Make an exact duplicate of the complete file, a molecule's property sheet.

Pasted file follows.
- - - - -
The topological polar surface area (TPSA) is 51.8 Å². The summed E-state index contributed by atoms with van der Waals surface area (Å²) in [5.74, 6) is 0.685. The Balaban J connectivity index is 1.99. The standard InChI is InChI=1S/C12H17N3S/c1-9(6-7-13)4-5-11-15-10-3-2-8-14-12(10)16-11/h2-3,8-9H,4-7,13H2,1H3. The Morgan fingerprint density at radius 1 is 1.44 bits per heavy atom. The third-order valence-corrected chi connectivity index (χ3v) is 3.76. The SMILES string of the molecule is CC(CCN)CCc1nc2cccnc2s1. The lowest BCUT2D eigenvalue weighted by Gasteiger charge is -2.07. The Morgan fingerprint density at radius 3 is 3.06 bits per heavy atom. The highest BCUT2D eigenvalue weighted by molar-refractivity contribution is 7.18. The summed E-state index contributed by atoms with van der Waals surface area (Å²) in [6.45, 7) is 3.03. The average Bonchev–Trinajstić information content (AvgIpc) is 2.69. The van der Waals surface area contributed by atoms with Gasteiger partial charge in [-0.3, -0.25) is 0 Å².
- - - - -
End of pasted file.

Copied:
The topological polar surface area (TPSA) is 51.8 Å². The summed E-state index contributed by atoms with van der Waals surface area (Å²) in [5.74, 6) is 0.685. The Balaban J connectivity index is 1.99. The standard InChI is InChI=1S/C12H17N3S/c1-9(6-7-13)4-5-11-15-10-3-2-8-14-12(10)16-11/h2-3,8-9H,4-7,13H2,1H3. The Morgan fingerprint density at radius 1 is 1.44 bits per heavy atom. The third-order valence-corrected chi connectivity index (χ3v) is 3.76. The SMILES string of the molecule is CC(CCN)CCc1nc2cccnc2s1. The lowest BCUT2D eigenvalue weighted by Gasteiger charge is -2.07. The Morgan fingerprint density at radius 3 is 3.06 bits per heavy atom. The highest BCUT2D eigenvalue weighted by molar-refractivity contribution is 7.18. The summed E-state index contributed by atoms with van der Waals surface area (Å²) in [6.45, 7) is 3.03. The average Bonchev–Trinajstić information content (AvgIpc) is 2.69. The van der Waals surface area contributed by atoms with Gasteiger partial charge in [-0.3, -0.25) is 0 Å².